Prince William Sound’s salmon harvest this summer came in at about 58 million fish and nearly 50 million were pinks. The estimated fishery value was $114 million.

The fleet of 504 drift gillnetters averaged $81,600 per permit; Prince William Sound seiners averaged $218,000.

At Copper River, a catch of nearly 1.3 million sockeye was 28% more than the previous 10-year average and the average sockeye weight of 5.5 pounds was the largest in the last five years.

Those are just a few of the details in season summaries trickling in by region to the Alaska Dept. of Fish and Game.

At Lower Cook Inlet the salmon catch totaled 2.4 million fish, of which nearly 2 million were pinks. The commercial harvest value of nearly $3.6 million was above the 10-year average of $2.4 million.

At Norton Sound 145 permits were fished this summer, the second highest since 1993. The fishery value topped $2 million for the third year in a row.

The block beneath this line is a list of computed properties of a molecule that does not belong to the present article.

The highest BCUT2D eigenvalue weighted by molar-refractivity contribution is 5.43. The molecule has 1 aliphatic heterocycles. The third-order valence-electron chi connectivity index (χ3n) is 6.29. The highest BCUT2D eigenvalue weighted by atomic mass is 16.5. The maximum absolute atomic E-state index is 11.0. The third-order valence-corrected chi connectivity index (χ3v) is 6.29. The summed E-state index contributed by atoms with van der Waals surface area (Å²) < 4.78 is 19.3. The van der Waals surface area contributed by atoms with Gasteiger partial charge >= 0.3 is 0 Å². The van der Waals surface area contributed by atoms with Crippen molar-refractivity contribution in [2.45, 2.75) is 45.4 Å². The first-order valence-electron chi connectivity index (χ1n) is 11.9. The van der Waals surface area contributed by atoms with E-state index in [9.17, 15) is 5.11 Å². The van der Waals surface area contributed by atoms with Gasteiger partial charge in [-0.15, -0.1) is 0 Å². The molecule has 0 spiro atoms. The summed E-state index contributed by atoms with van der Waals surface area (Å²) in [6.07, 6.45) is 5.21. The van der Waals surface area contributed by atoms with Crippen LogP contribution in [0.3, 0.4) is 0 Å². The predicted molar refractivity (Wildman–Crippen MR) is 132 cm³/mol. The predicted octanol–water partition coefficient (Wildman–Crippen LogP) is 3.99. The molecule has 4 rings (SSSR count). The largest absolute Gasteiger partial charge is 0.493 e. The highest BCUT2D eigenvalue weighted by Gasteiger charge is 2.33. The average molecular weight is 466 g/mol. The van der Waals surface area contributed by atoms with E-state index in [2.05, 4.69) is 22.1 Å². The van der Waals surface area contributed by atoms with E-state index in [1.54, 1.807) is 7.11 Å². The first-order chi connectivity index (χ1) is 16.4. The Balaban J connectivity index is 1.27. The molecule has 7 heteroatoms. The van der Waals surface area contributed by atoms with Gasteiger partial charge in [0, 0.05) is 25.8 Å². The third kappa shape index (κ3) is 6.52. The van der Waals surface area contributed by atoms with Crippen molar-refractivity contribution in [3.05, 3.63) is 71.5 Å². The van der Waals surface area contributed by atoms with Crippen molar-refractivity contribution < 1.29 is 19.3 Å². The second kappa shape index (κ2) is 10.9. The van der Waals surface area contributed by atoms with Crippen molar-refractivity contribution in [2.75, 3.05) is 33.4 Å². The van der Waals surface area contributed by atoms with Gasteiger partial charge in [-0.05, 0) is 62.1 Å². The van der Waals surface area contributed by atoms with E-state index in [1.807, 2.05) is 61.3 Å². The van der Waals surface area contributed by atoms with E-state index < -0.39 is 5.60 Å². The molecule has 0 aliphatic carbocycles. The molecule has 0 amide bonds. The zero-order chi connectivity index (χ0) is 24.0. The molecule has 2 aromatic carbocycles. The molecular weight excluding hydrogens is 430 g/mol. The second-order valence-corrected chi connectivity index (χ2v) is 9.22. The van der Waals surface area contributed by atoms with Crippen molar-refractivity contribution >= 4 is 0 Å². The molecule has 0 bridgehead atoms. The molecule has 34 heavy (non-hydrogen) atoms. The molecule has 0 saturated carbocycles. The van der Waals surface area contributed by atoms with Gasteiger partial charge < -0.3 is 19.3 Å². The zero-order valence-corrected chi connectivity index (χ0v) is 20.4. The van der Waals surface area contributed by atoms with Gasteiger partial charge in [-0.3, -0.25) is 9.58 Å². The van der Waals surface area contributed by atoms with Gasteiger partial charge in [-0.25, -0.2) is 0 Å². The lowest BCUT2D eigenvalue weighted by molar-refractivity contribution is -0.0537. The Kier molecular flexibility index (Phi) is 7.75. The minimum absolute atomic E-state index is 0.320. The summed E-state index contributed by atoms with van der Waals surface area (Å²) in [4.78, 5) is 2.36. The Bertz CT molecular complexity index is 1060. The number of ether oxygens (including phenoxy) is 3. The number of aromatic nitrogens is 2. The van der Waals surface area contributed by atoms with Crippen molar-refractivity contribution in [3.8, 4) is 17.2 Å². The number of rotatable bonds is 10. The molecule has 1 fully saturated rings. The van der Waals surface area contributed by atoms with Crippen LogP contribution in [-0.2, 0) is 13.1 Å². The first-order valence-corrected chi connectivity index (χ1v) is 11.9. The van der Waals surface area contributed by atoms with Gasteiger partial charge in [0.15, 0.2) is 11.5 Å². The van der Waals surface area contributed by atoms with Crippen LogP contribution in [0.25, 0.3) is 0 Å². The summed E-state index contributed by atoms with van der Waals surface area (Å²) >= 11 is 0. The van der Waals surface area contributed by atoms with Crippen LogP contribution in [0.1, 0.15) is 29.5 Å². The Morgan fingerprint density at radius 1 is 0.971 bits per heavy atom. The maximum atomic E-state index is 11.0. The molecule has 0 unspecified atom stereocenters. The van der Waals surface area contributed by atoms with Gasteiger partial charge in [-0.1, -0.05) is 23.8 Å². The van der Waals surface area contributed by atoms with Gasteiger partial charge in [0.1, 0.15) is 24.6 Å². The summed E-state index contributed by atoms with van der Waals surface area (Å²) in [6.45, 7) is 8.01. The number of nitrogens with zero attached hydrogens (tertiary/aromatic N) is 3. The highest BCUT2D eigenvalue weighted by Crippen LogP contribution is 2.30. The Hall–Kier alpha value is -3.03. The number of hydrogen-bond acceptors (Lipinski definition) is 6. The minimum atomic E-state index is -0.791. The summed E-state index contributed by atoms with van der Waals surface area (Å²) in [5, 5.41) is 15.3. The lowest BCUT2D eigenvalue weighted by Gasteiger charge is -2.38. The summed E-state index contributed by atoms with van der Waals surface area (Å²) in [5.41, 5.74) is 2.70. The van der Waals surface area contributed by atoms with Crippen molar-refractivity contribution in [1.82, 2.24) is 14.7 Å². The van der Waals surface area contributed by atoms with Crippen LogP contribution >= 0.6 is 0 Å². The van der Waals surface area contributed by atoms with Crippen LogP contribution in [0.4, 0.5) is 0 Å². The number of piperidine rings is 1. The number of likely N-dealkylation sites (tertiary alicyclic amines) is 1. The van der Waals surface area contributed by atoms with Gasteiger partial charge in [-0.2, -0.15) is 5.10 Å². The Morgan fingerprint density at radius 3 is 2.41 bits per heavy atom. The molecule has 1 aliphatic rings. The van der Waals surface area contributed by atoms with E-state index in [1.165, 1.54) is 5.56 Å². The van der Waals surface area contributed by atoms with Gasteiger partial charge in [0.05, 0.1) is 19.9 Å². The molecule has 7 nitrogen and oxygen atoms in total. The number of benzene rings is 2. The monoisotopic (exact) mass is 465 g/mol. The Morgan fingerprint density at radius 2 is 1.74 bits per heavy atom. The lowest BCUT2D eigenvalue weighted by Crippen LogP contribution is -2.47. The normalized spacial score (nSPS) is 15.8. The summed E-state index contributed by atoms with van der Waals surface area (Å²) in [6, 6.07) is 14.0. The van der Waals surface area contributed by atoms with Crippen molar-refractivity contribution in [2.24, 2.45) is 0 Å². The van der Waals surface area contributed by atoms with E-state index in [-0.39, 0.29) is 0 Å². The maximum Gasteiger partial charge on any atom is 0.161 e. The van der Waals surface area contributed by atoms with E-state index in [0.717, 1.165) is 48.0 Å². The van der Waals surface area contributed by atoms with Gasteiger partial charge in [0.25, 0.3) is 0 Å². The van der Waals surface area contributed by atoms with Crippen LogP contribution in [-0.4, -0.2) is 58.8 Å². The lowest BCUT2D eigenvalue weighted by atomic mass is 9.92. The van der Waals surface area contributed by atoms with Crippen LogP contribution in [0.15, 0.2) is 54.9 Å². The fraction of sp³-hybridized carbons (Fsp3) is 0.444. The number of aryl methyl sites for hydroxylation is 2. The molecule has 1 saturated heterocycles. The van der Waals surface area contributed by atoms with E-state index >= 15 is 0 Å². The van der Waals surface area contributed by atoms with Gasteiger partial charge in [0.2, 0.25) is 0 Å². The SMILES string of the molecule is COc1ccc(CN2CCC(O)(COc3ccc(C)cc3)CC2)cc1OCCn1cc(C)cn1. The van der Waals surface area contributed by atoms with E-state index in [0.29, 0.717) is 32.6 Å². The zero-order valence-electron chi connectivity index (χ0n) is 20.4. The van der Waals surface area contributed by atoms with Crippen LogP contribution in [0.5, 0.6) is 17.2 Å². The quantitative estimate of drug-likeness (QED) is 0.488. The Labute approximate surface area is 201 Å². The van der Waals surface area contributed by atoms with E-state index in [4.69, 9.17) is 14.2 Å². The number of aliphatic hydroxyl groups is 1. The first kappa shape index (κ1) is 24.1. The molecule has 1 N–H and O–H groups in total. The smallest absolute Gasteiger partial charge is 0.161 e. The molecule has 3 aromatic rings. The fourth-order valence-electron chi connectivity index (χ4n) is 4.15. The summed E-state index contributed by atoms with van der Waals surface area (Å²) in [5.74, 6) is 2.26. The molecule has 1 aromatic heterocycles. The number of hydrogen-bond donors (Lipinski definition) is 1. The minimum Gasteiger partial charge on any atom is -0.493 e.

The region saw well above average runs of chums, pinks, sockeyes and coho salmon. The chum salmon harvest of 157,035 was the third highest in the last 35 years.

At Alaska’s farthest north salmon fishery at Kotzebue the chum harvest topped 400,000 fish, only the 10th time ever for a catch that high.

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The value of more than $1.5 million was down a third from last year due to lower prices, but it was the fifth time since 1988 that the value exceeded one million dollars.

Bristol Bay was the first to come out with a summary showing a preliminary fishery value at $306.5 million, an all-time record. A total take of 44.5 million salmon, of which 43 million were sockeyes, was the second largest in history since 1995.

Salmon summaries from other regions will be ready soon and yield the preliminary dockside value of the entire 2019 fishery.

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